Napoleon's Uncongenial Sea: Guerrilla Warfare in Navarre during the Peninsular War, 1808-14

  title={Napoleon's Uncongenial Sea: Guerrilla Warfare in Navarre during the Peninsular War, 1808-14},
  author={John Lawrence Tone},
  journal={European History Quarterly},
  pages={355 - 382}
  • J. Tone
  • Published 1 July 1996
  • History
  • European History Quarterly
On 5 February 1812 the Spanish guerrilla Mina trapped Napoleon’s best counter-insurgency force, General Soulier’s ’Infemals’, in the hills of eastern Navarre. Four thousand of Mina’s men, the most formidable guerrilla army in the peninsula, assaulted Soulier’s 2000 troops in the town of Sangfesa. Two years earlier Mina might have hesitated, even with a numerical advantage of two to one, to face French veterans entrenched in a defensive position. By 1812, however, Soulier’s crack troops were no…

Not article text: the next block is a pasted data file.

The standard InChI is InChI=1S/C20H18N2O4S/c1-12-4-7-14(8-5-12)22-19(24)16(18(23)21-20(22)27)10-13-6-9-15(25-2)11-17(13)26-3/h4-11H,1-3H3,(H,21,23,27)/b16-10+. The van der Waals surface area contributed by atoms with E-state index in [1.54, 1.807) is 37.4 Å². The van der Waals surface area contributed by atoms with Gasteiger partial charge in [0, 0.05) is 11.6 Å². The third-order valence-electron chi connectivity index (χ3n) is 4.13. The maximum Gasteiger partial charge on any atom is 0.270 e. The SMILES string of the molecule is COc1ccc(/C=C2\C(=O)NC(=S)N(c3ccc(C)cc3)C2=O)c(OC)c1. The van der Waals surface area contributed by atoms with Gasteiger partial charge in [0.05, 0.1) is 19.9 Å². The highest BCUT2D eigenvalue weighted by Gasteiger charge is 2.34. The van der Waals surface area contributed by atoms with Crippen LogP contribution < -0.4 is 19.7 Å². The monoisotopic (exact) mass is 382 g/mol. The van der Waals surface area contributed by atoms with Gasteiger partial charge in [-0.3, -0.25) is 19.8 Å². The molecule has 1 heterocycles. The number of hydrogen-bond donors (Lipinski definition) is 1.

The Fatal Knot: The Guerrilla War in Navarre and the Defeat of Napoleon in Spain
  • J. Tone
  • Political Science, History
  • 1994
John Tone recounts the dramatic story of how, between 1808 and 1814, Spanish peasants created and sustained the world's first guerrilla insurgency movement, thereby playing a major role in Napoleon's
For an earlier example see George Desdevises du Dezert, L'Espagne de l'Ancien Régime , 3 vols
    Les Français en Espagne, souvenirs des guerres de la péninsule
      C8, 378, and in General Soulier's report of the action, which was captured by the insurgents and reproduced in Andrés Martin, Historia de los sucesos militares de la Divisi&oacute
      • 1953
      As examples of the latter see Hermilio Olóriz
      • 1910
      For more variations on this theme by nineteenth-century authors, see Angel Ganivet
      • Los guerrilleros de 1808, 2 vols (Madrid 1887) and Manuel Pardo de Andrade, Los guerrilleros gallegos de
      Barcelona durante la ocupaci&oacute
      • 1949
      Espoz y Mina, op. cit., 21
        La desamortizacíon eclesiástica en Navarra
        • 1972